(Carlos Osorio / AP) (Carlos Osorio / AP)

Until opening day arrives and the games start to matter, there will be no verdict on Drew Storen’s spring training. Some outings, he has decided to throw hard and just pitch. Others, he has focused on one particular aspect, mechanical or otherwise, and dialed back. He’s struck out 15 in 10 innings, but he’s also allowed 15 hits and four walks. He has consciously built up for the season slowly, and even with eight days to go he will make two or three more appearances that are only tune-ups. “There’s still a lot of time left,” Storen said.

And so, there will be days that are neither alarming nor encouraging, just part of the process. Storen had that kind of inning today against the Mets. He allowed a leadoff home run to Lucas Duda and a walk while striking out two. He was excellent with his offspeed pitches, getting both whiffs with them. But he struggled to locate his fastball, throwing only 12 strikes in 23 pitches while his velocity sat a tick below his usual standard, mostly between 90 and 92 miles per hour.

“He’s still not where he needs to be,” Manager Davey Johnson said. “A couple more times, he’ll be fine.”

Today, Storen tended to miss to his arm side and high with his fastball. He fell behind Duda, 3-1, and then Duda smoked a liner over the right field fence. Storen came back to strike out Zach Lutz flailing at a slider. He walked Ruben Tejada and then breezed, inducing a pop up from Mike Baxter and striking out Kirk Niewenhuis on a breaking ball.

“Fastball command isn’t there,” one National League scout said. “His breaking ball has been good.”

Storen’s best fastball came on the pitch following the home run. It hummed at 93 miles per hour, with downward movement. Otherwise, the scout said, his fastball was “kind of flat,” lacking life.

It is not uncommon, the scout noted, for late-inning relievers to throw with lesser velocity in the spring, both because they are building strength for the season and the moment fails to spike their adrenaline. “I saw [Phillies closer Jonathan] Papelbon the other day, and he was 86-89 [mph],” he said.

Storen has focused more on honing mechanics than throwing hard. He still hasn’t let loose, and he wouldn’t need or want to reach his regular season form without the feeling of the regular season.

“Percentage-wise, I don’t really know,” Storen said. “It’s getting close to as much as you can in this circumstance. That last little extra gear is going to come with your real adrenaline in a big game. I could go out there and just try to throw as hard as I can. Velocity is not going to be there until the season. I’ve already shown some good [radar gun] numbers. It’s a little bit of a rollercoaster this time of year.”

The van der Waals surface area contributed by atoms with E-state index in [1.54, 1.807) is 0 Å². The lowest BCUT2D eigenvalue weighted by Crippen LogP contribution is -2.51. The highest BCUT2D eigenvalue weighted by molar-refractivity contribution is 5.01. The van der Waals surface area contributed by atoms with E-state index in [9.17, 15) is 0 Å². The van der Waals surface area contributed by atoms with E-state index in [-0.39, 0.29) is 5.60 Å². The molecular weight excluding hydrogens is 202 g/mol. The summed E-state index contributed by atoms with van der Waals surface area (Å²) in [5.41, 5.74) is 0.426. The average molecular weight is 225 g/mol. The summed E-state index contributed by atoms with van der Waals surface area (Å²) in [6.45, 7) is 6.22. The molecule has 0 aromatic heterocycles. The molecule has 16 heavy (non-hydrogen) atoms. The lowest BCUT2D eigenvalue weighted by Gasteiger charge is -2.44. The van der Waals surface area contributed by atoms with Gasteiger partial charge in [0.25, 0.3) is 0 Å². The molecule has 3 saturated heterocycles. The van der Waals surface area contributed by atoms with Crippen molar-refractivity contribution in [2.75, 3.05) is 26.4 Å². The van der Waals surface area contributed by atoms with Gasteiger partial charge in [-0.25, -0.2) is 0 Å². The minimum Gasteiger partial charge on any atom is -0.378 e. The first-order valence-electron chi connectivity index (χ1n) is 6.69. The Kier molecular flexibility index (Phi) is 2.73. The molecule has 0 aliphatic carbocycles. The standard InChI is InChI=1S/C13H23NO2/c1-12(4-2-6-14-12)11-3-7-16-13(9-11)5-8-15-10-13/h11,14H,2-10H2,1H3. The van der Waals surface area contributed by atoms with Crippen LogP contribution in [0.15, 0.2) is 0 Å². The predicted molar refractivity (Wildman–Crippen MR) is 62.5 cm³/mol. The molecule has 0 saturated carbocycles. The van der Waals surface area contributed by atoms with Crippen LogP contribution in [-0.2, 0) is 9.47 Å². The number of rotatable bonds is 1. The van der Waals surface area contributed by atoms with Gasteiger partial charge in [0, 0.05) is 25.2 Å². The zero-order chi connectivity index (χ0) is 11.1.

More encouraging was Storen’s offspeed stuff. He threw strikes with both his change-up and slider, and he baffled Mets hitters with both. “I’m just getting that locked in,” Storen said. “That’s usually one of the last things.”

Storen pitched the seventh inning, and during the sixth he warmed up for the entire inning to simulate his new role. When he closed, Storen could time precisely when he entered the game. As a set-up man behind Rafael Soriano, he knows the timing of his entrance will be more flexible.

“That’s when you get the strength,” Storen said. “I get more out of that than going back-to-back [days]. That’s the tough part about the bullpen is the up-and-downs, especially when you don’t know when you’re going to go.”

So, some good, some bad for Storen today. By the time it matters in a week, he and the Nationals confident it will be just the good.

>>> Gio Gonzalez will make one more state this spring after he cruised through six one-run innings today. He allowed one run on four hits and walk while striking out three, settling his spring training ERA at 1.93. Gonzalez said he feels he still has a few more things to iron before opening day, but it has a smooth spring for him. “When the season starts, I’ll be right where I need to be,” Gonzalez said.

>>> The Tigers returned Rule 5 pick Jeff Kobernus to the Nationals today. Kobernus, a speedy infielder who also played outfield for Detroit this spring, had been under consideration to make the Tigers’ 25-man roster. “He’s got a shot,” GM Dave Dombrowski said yesterday. To complete the transaction, the Nationals sent the Tigers $25,000.

The Rockies are still weighing whether to keep left-handed pitcher Daniel Rosenbaum, the other major league Rule 5 pick the Nationals could lose.

>>> Johnson planned for Ramos to catch all nine innings, but he took Ramos out after seven because of the heat. Johnson also decided he wanted to give backup Carlos Maldonado some playing time.

>>> J.C. Romero warmed up to pitch the ninth inning, but the Mets closed it out in the top half and he never had the chance to enter the game.